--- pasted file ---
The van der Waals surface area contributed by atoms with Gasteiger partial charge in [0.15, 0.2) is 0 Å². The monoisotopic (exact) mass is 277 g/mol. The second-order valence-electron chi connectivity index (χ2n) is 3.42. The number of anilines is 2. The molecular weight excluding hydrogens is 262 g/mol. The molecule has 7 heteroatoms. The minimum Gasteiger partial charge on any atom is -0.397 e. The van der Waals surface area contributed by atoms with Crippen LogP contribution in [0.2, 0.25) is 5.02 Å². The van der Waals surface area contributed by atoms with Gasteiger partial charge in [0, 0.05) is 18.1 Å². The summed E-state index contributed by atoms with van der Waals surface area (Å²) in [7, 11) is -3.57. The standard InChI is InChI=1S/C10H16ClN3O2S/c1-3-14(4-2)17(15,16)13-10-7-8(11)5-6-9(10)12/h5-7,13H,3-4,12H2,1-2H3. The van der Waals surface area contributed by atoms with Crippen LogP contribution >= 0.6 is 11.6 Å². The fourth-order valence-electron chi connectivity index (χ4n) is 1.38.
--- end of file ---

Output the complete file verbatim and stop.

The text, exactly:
The van der Waals surface area contributed by atoms with Gasteiger partial charge in [0.15, 0.2) is 0 Å². The monoisotopic (exact) mass is 277 g/mol. The second-order valence-electron chi connectivity index (χ2n) is 3.42. The number of anilines is 2. The molecular weight excluding hydrogens is 262 g/mol. The molecule has 7 heteroatoms. The minimum Gasteiger partial charge on any atom is -0.397 e. The van der Waals surface area contributed by atoms with Crippen LogP contribution in [0.2, 0.25) is 5.02 Å². The van der Waals surface area contributed by atoms with Gasteiger partial charge in [0, 0.05) is 18.1 Å². The summed E-state index contributed by atoms with van der Waals surface area (Å²) in [7, 11) is -3.57. The standard InChI is InChI=1S/C10H16ClN3O2S/c1-3-14(4-2)17(15,16)13-10-7-8(11)5-6-9(10)12/h5-7,13H,3-4,12H2,1-2H3. The van der Waals surface area contributed by atoms with Crippen LogP contribution >= 0.6 is 11.6 Å². The fourth-order valence-electron chi connectivity index (χ4n) is 1.38.